The second major hearing in the federally funded Truth and Reconciliation commission opened on June 21 with survivors of abuse in residential schools turning out to tell their stories.

Tears flow as native people relive years of abuse

  • June 29, 2011

INUVIK, N.W.T - It was a day of tears in Inuvik as Inuit, Dene and Metis gathered to remember and count their losses from years spent in residential schools.

"For the life of me, I can't remember the years from five years old to ten years old," said John Banksland, a representative of the northern survivors committee.

The second major hearing in the Truth and Reconciliation process opened on June 21 with approximately 1,000 survivors of residential schools turning out to tell their stories or listen to others tell theirs.

The federally funded commission is crossing the country to document the abuse that was rampant in the Indian residential school system that ran in Canada for more than a century.

Banksland's hope for the four-day meeting of residential school survivors, church representatives and government officials was for a better future.

"We've had 130 years of this stuff," he said. "It's time to let it go."

Mackenzie diocese Bishop Murray Chatlain promised native people of the north the continued commitment of the church in friendship.

"Relationship and friendship are so important to maintain, but that takes courage," he said. "It takes courage to really hear what people have to say. That friendship we have is so important... Together we have a chance to have new life."

A focus on the next generation dominated much of the testimony from survivors speaking in the circle of reconciliation in the Sir Alexander Mackenzie School gym. Terri Brown asked the children of residential school survivors to stand so she could address them directly.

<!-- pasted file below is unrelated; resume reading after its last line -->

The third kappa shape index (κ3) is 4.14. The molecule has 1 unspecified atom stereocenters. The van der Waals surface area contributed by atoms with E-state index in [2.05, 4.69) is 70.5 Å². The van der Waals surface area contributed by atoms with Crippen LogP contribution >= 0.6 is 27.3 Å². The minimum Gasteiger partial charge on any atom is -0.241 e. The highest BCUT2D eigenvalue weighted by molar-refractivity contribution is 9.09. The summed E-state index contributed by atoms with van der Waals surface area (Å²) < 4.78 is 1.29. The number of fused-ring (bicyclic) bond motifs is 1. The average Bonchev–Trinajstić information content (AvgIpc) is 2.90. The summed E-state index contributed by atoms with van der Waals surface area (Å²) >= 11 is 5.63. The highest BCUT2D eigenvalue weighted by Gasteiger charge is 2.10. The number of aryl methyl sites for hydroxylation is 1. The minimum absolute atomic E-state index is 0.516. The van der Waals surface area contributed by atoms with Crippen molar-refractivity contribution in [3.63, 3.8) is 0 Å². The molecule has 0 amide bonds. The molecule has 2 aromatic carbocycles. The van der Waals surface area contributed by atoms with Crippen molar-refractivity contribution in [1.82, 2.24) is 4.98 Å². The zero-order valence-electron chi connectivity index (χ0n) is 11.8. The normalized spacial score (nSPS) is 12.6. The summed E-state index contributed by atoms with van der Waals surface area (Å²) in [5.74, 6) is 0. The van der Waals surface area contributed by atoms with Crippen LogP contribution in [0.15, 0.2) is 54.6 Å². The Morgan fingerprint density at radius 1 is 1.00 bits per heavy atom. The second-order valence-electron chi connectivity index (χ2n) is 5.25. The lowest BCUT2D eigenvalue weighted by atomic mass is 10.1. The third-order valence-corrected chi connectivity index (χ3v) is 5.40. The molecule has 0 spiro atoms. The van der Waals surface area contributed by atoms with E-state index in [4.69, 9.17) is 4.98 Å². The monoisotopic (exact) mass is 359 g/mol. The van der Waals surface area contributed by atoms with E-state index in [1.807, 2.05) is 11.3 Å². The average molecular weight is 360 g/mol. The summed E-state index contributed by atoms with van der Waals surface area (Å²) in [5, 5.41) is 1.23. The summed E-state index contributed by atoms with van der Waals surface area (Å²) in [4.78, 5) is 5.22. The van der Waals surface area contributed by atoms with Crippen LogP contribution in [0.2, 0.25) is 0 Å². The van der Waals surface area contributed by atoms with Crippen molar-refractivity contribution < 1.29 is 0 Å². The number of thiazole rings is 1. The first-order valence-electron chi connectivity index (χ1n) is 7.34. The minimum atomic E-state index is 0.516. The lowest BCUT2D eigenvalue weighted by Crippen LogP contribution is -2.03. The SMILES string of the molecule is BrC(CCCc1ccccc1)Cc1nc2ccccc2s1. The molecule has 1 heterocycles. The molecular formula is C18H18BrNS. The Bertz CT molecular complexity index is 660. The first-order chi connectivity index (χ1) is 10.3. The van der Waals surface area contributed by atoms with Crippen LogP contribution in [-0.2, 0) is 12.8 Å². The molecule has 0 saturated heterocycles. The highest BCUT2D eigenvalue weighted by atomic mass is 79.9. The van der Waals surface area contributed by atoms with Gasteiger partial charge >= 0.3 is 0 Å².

"I want to say, we love you," said Brown. "Whatever we did to you, we did it because we didn't know any better."

Survivor Earnie Bernhardt brought his three daughters forward to apologize directly to them for abuse he inflicted on their mother and his subsequent split from the family.

"Everybody talks about the loss of language and culture. Sure that's important. But what I missed was the love of my mother and my father. I didn't learn any of that from them. I had to learn for myself, the hard way," he said.

Bernhardt faced his three daughters and pleaded with them not to make the mistakes he had made.

"You can forgive me on your own time," he said.

Sr. Mary Jo Fox, a northern missionary of the Sisters of St. Joseph for 38 years, said Bernhardt's apology to his daughters was one of the most positive things said during the day.

"I felt when he was doing that there was nobody else in the room. I was touched," she said.

Despite the difficult history behind the stories, Archbishop Sylvain Lavoie of Keewatin Le Pas found the day a mostly positive experience.

"Just telling the stories does help," he said. "Before, I was doubting how much healing would take place. But it seems to be happening."

"The level of anger and pain and sheer suffering is getting less," said Whitehorse Bishop Gary Gordon.

Four convicted pedophiles worked at Grollier Hall, the Roman Catholic residential school in Inuvik.

"There's a history of shame. There's a lot of anger," said Chatlain.

Despite the history, native people in the North value their faith.

"When I go out visiting the communities, nobody is saying we don't want the church anymore," Chatlain toldThe Catholic Register. "It's 'Can we have a priest (in our community).'"

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